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Adventure, Travel / April 2, 2014

Colorado’s best stargazing

Written by: Molly McCowan

Generally speaking, the farther you can get from city lights, the more stars you’ll see. But you don’t need to venture deep into the boonies to get a clear view of the night sky. If you live in or around Denver, there are at least three great stargazing spots within a 30-minute drive of you.

Please remember: Stargazing is a sedentary activity, so bring more layers than you’d expect, even on warm nights. And if you don’t have a telescope (most people don’t), bring a pair of binoculars.

Morrison – Red Rocks

Situated on a natural incline with an unbeatable view of Denver and the surrounding plains, Red Rocks Park and Amphitheatre offers an outstanding view of the night sky. Sitting in the amphitheatre itself will get you a panoramic view of the city, but stargazing is better in the upper north parking lot or the neighboring meadows, where light pollution is reduced.

Of course, you’ll want to check the venue’s concert calendar before you head up. Unless you want your stargazing paired with a blasting soundtrack and a few thousand screaming fans, that is.

Golden – Lookout Mountain Road

Lookout Mountain Road is best known for providing access to Buffalo Bill’s grave, but it’s also a great place to glimpse some galaxies. The road is shielded from the city lights by the surrounding foothills, and there are dozens of spots along the way to pull off, break out the folding chairs, and gaze skyward.

Getting there is easy: Take I-70 west to exit 256. Turn right at the top of the ramp, then take a quick left. Take another right onto Lookout Mountain Road, and set up any place you like (except in the middle of the road, of course).

Sedalia – State Highway 67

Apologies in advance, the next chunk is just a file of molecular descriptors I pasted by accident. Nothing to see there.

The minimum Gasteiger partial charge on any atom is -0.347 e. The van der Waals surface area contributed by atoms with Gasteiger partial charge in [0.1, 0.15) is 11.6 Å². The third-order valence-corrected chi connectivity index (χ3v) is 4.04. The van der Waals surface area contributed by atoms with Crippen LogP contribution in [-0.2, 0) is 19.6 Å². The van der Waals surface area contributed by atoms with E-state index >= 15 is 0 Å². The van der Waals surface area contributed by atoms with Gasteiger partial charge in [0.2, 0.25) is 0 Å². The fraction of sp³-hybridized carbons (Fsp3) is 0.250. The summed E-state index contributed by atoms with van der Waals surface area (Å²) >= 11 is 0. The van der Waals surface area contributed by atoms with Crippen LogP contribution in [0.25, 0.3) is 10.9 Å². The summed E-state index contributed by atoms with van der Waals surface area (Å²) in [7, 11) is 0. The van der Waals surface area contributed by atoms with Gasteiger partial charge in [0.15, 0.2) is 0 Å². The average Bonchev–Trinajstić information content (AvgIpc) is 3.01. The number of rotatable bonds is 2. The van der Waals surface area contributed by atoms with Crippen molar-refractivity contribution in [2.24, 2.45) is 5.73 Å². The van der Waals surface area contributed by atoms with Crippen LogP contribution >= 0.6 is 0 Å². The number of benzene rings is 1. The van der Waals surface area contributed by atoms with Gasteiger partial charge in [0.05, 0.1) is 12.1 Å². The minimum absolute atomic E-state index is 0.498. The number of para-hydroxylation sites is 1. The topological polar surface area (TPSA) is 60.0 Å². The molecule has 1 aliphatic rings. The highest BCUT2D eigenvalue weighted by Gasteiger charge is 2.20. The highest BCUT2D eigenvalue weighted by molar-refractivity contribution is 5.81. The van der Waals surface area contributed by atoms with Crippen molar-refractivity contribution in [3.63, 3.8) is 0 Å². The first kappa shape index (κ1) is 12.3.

With a population of just 206, Sedalia is one of the smallest towns in Colorado. About 30 minutes south of downtown, it’s far enough from Denver and Castle Rock to block out most city lights, but still easy to reach. Mix in light traffic and ample roadside pulloff opportunities, and you’ve a got a perfect stargazing spot.

To get there from Denver, take Highway 85 south for almost 25 miles. Once you get into town, find State Highway 67 on the right. The area is sparsely populated, but look for signs to make sure you aren’t trespassing before you set up a roadside star-viewing station.

Photo by gus_the_mouse

 

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about the author

Molly McCowan

Molly McCowan is a professional writer and editor based out of Fort Collins, Colorado. Her love for travel sees her globe-trotting whenever she can, and she seeks out experiences that are off the beaten path so she can immerse herself in new cultures. She speaks fluent Spanish, so she’s almost always planning a trip to somewhere in Latin America. She also lived in Spain for a while, and backpacked across Europe on a shoestring budget. She hikes, camps, goes four-wheeling in her old Jeep Wrangler, and fly fishes in the mountains of Colorado regularly.

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